• High Blood Pressure. High blood pressure that occurs after a woman begins taking OCs can usually be corrected by discontinuing the medication, and women who use OCs should not be unduly alarmed. Of some concern was a study suggesting that OCs may cause a small but persistent increase in diastolic blood pressure (the second number in a blood pressure reading), which in turn may increase the risk for heart disease years later.

  • Heart Attacks. Smoking and high blood pressure may also increase the risk for heart attacks in women taking OCs.
Progestins. Progestins (either natural progesterone or synthetic progestogen) are used by women with menorrhagia to restore regular cycles. A number of forms are available and have specific advantages and disadvantages. [ See Box Side Effects of Hormonal Contraceptives.]
  • Oral synthetic progestins include medroxyprogesterone (Provera, Amen, Curretab, Cycrin, Depo-Provera), norethindrone acetate (Aygestin, Norlutate), and norgestrel (Ovral). In some cases, oral progestins are taken during the luteal phase (the premenstrual phase), but this treatment is no more effective in reducing bleeding than NSAIDs. They are more useful when taken for 21 days each cycle, but they have unpleasant psychological and physical side effects such as depression, moodiness, and bleeding.

  • Natural progestins (called progesterone) may be helpful. A natural oral form of finely ground (micronized) progesterone (Prometrium), which is made from wild yams, is also available and has fewer side effects. Crinone, another natural progesterone, is applied as a sustained-release gel in the vagina. The application allows progesterone to go directly from the vagina to the uterus and, when a woman also takes estrogen, the combination simulates the natural luteal phase of the menstrual cycle. There are few side effects.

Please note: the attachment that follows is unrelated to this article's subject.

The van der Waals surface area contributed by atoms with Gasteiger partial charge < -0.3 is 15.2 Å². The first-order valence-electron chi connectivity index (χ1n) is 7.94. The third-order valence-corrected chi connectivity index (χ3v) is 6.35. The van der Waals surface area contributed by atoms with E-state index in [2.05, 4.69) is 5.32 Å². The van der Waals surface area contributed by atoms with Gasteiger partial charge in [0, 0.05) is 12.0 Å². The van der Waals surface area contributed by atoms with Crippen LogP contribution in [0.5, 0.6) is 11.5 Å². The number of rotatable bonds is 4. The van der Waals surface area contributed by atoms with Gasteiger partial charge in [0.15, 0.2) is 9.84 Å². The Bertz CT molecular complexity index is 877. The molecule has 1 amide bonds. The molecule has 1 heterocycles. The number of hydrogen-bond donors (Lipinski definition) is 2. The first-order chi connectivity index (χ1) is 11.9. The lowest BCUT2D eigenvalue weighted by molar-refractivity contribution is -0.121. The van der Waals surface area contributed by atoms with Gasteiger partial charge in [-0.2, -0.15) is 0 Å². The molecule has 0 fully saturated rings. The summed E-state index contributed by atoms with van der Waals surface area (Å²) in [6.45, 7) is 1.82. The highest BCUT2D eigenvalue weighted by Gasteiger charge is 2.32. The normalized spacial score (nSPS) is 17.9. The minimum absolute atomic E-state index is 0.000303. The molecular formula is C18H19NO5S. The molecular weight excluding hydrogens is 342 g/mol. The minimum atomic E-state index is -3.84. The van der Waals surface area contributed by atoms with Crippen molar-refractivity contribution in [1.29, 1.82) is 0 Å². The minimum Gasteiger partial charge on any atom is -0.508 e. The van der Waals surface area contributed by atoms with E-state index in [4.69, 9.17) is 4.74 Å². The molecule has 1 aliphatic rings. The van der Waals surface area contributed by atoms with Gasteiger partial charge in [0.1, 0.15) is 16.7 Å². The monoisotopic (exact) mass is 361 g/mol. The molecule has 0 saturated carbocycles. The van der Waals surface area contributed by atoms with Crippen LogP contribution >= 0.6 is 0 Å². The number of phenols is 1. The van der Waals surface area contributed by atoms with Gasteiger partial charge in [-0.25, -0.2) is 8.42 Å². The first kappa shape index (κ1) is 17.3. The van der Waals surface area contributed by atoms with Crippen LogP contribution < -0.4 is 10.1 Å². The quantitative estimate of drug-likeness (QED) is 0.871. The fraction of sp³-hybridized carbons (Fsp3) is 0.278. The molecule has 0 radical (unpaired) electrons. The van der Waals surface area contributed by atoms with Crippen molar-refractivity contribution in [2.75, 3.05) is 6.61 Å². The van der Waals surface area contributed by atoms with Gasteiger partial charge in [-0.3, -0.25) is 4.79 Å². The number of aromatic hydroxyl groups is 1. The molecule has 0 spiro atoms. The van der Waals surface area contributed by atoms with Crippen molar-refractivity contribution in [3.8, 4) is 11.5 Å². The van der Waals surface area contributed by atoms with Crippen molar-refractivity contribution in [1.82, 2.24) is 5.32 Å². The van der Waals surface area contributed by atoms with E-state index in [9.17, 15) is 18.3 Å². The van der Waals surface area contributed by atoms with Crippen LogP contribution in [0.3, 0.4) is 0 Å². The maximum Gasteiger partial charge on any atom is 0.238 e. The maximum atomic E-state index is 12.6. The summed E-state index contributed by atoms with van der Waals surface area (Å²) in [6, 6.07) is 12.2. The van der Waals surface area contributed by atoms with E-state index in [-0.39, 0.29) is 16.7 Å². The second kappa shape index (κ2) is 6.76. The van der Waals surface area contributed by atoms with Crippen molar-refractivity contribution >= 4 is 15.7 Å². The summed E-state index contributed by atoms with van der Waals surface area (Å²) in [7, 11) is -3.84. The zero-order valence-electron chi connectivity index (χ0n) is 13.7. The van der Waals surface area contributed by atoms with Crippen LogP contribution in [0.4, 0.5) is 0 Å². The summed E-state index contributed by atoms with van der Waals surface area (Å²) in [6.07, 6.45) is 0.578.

• An advanced version of the progestin-releasing intrauterine device (IUD) called the levonorgestrel-releasing intrauterine system, or LNG-IUS (Mirena), releases progestin for up to seven years. Studies are reporting significant reduction in blood loss with its use. Side effects include nausea and bloating, but progestin released by the IUD mainly effects the uterus and cervix and so causes fewer widespread side effects than the progestin pills do. It is proving to be a good alternative to hysterectomy for many women. Irregular break-through bleeding can occur for the first six months, but afterward 80% to 90% reduction in blood loss has been reported. It should be noted, however, that some women experience recurrence of menorrhagia and may need surgical procedures.


Side Effects of Hormonal Contraceptives


Estrogen and progestin each cause different side effects.

During the first two or three months of use, side effects from estrogen in the combined pill include:
  • Nausea and vomiting. (Can often be controlled by taking the pill during a meal or at bedtime.)

  • Headaches.

  • Dizziness.

  • Breast tenderness and enlargement.

  • Weight gain.
Most of the adverse effects of progestins, alone or in combinations, are due to the fact that they act like male hormones. Such side effects include the following:
  • Spotting and bleeding between periods (break-through bleeding). Progestin thins the lining of the uterus and prevents it from shedding. Because of this, menstrual disorders such as spotting between periods, longer or heavier periods, or no periods at all (amenorrhea) are common side effects of any progestin-containing birth control.

  • Fatigue.

  • Decreased sex drive.

  • Acne.

  • Depression and Mood Changes(depression and agitation).

  • Weight gain.

  • Headaches.

  • Breast tenderness.

  • Mood changes.